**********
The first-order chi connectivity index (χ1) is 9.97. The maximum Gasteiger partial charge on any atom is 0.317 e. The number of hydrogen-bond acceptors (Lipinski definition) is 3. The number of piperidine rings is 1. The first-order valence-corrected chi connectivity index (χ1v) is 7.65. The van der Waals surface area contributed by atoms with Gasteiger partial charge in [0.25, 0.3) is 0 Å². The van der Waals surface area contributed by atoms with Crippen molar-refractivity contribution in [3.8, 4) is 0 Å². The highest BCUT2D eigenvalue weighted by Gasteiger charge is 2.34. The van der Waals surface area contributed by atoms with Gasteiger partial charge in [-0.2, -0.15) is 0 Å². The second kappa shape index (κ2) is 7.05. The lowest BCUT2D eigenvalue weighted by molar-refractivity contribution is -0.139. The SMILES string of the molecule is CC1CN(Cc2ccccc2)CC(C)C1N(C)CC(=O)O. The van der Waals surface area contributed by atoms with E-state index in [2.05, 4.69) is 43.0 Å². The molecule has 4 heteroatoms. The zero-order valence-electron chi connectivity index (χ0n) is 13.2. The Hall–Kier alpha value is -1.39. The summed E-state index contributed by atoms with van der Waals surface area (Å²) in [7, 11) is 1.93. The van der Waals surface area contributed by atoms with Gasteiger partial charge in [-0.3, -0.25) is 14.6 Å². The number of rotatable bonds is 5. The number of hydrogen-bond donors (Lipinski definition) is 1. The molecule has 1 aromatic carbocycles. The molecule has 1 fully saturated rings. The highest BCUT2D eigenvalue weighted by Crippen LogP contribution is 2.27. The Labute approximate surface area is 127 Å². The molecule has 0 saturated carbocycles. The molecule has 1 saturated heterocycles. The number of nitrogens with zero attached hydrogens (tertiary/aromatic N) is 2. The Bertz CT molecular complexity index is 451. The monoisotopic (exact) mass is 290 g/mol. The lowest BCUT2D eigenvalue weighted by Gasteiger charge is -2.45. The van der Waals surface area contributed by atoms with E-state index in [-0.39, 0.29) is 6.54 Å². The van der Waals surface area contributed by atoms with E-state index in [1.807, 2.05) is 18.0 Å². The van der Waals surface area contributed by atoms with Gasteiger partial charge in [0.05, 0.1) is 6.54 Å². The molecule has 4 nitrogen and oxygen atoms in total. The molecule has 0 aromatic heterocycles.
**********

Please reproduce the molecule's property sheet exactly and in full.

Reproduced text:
The first-order chi connectivity index (χ1) is 9.97. The maximum Gasteiger partial charge on any atom is 0.317 e. The number of hydrogen-bond acceptors (Lipinski definition) is 3. The number of piperidine rings is 1. The first-order valence-corrected chi connectivity index (χ1v) is 7.65. The van der Waals surface area contributed by atoms with Gasteiger partial charge in [0.25, 0.3) is 0 Å². The van der Waals surface area contributed by atoms with Crippen molar-refractivity contribution in [3.8, 4) is 0 Å². The highest BCUT2D eigenvalue weighted by Gasteiger charge is 2.34. The van der Waals surface area contributed by atoms with Gasteiger partial charge in [-0.2, -0.15) is 0 Å². The second kappa shape index (κ2) is 7.05. The lowest BCUT2D eigenvalue weighted by molar-refractivity contribution is -0.139. The SMILES string of the molecule is CC1CN(Cc2ccccc2)CC(C)C1N(C)CC(=O)O. The van der Waals surface area contributed by atoms with E-state index in [2.05, 4.69) is 43.0 Å². The molecule has 4 heteroatoms. The zero-order valence-electron chi connectivity index (χ0n) is 13.2. The Hall–Kier alpha value is -1.39. The summed E-state index contributed by atoms with van der Waals surface area (Å²) in [7, 11) is 1.93. The van der Waals surface area contributed by atoms with Gasteiger partial charge in [-0.3, -0.25) is 14.6 Å². The number of rotatable bonds is 5. The number of hydrogen-bond donors (Lipinski definition) is 1. The molecule has 1 aromatic carbocycles. The molecule has 1 fully saturated rings. The highest BCUT2D eigenvalue weighted by Crippen LogP contribution is 2.27. The Labute approximate surface area is 127 Å². The molecule has 0 saturated carbocycles. The molecule has 1 saturated heterocycles. The number of nitrogens with zero attached hydrogens (tertiary/aromatic N) is 2. The Bertz CT molecular complexity index is 451. The monoisotopic (exact) mass is 290 g/mol. The lowest BCUT2D eigenvalue weighted by Gasteiger charge is -2.45. The van der Waals surface area contributed by atoms with E-state index in [-0.39, 0.29) is 6.54 Å². The van der Waals surface area contributed by atoms with E-state index in [1.807, 2.05) is 18.0 Å². The van der Waals surface area contributed by atoms with Gasteiger partial charge in [0.05, 0.1) is 6.54 Å². The molecule has 4 nitrogen and oxygen atoms in total. The molecule has 0 aromatic heterocycles.